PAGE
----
Myth: Most People Don’t Fantasize

So we’re going to talk about a sexual myth, about fantasy. And we’re going to ask the question about fantasy, and whether most people fantasize. Because a lot of people believe that most people don’t fantasize, and in fact, it’s not true. And I’m going to show you that it’s not true. So – are having sexual fantasies normal, and do most people fantasize, and in fact, how many people fantasize? Now, I want you to remember that whenever I talk about “normal” I always mean statistically average. I’m never talking about whether it’s healthy or not, or whether it’s moral or not, or whether it’s good or not, or whether it’s OK or not. I’m always talking about – when I say “normal” – I mean whether it’s average because that’s what normal means to a scientist.

One study talked to 178 men and women and they were from 18 to 83 years old, but the mean age, that is, the average age, of the people was 27. And 84% of them reported that they had fantasized during intercourse at least some of the time. So that’s a pretty large percentage. Now this research separated out, as another aspect of the research, the most guilty for fantasizing and the least guilty for fantasizing, and they compared them one to the other, to see what the differences might be. Now, when the guilty ones were compared to the ones that had very low guilt, or no guilt, here’s what they found out. The guilty ones had fewer sexual fantasies in general, and they had higher levels of sexual dissatisfaction. That is, they were more unhappy with their sex lives. They had higher levels of sexual dysfunction; that is, they had more problems in their sex lives. And they had other problems too. They believed that sexual fantasies during intercourse were more abnormal – surprise surprise – more immoral, more uncommon, that is, they thought it was unusual that they had sexual fantasies during intercourse. In addition, the high guilt research subjects believed that their fantasizing during intercourse reflected much more negatively on their sexual behavior and their general character than the low guilt subjects. The researchers concluded that guilt reactions and having sexual fantasies during intercourse were related to the belief that such fantasies were deviant and harmful, and that such guilt reactions led to sexual dissatisfaction and sexual dysfunction.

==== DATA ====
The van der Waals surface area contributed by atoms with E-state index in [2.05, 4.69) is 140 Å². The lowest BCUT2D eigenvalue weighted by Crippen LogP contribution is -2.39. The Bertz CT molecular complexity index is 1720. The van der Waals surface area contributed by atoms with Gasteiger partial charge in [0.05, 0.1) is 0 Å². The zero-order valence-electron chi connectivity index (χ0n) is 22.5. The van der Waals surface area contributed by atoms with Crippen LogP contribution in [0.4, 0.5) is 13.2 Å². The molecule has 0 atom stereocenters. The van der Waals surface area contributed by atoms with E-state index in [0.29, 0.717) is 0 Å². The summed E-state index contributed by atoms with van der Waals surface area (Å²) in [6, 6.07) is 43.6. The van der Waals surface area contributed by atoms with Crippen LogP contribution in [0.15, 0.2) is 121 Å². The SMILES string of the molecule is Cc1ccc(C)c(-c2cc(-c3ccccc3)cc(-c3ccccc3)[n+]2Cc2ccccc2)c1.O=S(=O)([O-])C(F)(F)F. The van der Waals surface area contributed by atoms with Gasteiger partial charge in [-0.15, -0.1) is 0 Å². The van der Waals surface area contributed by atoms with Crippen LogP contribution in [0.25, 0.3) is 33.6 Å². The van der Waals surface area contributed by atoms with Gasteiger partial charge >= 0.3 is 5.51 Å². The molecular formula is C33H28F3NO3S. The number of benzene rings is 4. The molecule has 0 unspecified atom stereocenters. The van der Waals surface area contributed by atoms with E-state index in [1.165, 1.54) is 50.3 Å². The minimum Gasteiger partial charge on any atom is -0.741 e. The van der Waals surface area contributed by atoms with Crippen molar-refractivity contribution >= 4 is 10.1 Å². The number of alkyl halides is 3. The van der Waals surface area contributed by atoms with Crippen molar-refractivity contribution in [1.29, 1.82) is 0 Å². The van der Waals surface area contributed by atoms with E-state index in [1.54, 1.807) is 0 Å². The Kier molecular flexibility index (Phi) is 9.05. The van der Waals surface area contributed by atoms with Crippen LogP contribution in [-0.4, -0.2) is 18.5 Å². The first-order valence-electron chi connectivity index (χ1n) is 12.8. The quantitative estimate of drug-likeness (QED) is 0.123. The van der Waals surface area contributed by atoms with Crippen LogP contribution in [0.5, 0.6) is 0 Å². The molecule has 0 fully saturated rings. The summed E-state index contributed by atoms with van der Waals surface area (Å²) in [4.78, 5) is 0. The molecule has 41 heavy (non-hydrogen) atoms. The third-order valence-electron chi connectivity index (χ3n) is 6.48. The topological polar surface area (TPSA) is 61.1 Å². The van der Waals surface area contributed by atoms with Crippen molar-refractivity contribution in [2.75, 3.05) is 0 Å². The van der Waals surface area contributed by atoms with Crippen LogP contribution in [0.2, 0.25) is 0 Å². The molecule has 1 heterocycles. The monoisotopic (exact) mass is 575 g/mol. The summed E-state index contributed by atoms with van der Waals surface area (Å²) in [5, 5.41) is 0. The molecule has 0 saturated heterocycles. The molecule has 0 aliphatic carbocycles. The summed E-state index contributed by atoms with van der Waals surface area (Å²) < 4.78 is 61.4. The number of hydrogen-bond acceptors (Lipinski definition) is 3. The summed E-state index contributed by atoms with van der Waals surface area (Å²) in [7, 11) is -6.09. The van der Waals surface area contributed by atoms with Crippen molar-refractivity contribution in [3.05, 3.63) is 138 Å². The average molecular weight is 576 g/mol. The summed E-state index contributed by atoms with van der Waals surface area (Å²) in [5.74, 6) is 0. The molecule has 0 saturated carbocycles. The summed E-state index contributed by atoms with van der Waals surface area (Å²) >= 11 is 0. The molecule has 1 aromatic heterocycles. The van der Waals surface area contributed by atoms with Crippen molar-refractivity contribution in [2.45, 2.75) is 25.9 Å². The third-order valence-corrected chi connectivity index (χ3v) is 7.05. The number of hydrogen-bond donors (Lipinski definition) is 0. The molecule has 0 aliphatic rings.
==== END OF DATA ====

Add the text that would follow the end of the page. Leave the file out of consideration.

Now in another study, 72% of women and 71% of men reported that they fantasized during sexual activity with their partners. So you can see that just about ¾ in that study were fantasizing while they were having sex with a partner. So again, very average, very normal to be having sexual fantasies, not just as a part of your masturbatory life, but as a part of your sexual life with a partner.

In the third study, of university women who ranged in age from 19 to 45 years of age, the study revealed that 99% of these women engaged in sexual fantasies at least occasionally. In a fourth study, when women with satisfying sex lives were compared with women who went to a sexual dysfunction clinic because they were having problems with their sexuality, and particularly were complaining of low sexual desire – which by the way is the major reason that people go to sex therapists these days – it was found that the women with low sexual desire also fantasized less during foreplay, during intercourse, during masturbation, and general daydreaming about sexuality. So they had lower fantasy in all those situations. The content of their fantasizing, in both groups, was very similar – but the women with low sexual desire fantasized less often. So, fantasy is good.